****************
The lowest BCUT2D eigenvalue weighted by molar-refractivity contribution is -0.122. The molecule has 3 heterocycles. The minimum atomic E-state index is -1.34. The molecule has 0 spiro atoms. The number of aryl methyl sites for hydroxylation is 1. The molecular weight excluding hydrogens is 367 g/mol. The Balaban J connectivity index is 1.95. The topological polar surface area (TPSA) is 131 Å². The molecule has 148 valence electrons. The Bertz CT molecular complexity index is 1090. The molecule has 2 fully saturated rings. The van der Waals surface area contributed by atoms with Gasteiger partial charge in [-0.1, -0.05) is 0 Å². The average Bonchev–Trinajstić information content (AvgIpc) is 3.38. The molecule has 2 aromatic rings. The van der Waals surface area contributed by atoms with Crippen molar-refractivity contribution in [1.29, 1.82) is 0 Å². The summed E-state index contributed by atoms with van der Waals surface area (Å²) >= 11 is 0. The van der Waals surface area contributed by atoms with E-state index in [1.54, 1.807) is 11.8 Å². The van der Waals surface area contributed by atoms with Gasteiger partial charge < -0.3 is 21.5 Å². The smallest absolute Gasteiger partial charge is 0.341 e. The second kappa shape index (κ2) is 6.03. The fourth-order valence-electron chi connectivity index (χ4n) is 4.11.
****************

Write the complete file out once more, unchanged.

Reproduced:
The lowest BCUT2D eigenvalue weighted by molar-refractivity contribution is -0.122. The molecule has 3 heterocycles. The minimum atomic E-state index is -1.34. The molecule has 0 spiro atoms. The number of aryl methyl sites for hydroxylation is 1. The molecular weight excluding hydrogens is 367 g/mol. The Balaban J connectivity index is 1.95. The topological polar surface area (TPSA) is 131 Å². The molecule has 148 valence electrons. The Bertz CT molecular complexity index is 1090. The molecule has 2 fully saturated rings. The van der Waals surface area contributed by atoms with Gasteiger partial charge in [-0.1, -0.05) is 0 Å². The average Bonchev–Trinajstić information content (AvgIpc) is 3.38. The molecule has 2 aromatic rings. The van der Waals surface area contributed by atoms with Crippen molar-refractivity contribution in [1.29, 1.82) is 0 Å². The summed E-state index contributed by atoms with van der Waals surface area (Å²) >= 11 is 0. The van der Waals surface area contributed by atoms with E-state index in [1.54, 1.807) is 11.8 Å². The van der Waals surface area contributed by atoms with Gasteiger partial charge < -0.3 is 21.5 Å². The smallest absolute Gasteiger partial charge is 0.341 e. The second kappa shape index (κ2) is 6.03. The fourth-order valence-electron chi connectivity index (χ4n) is 4.11.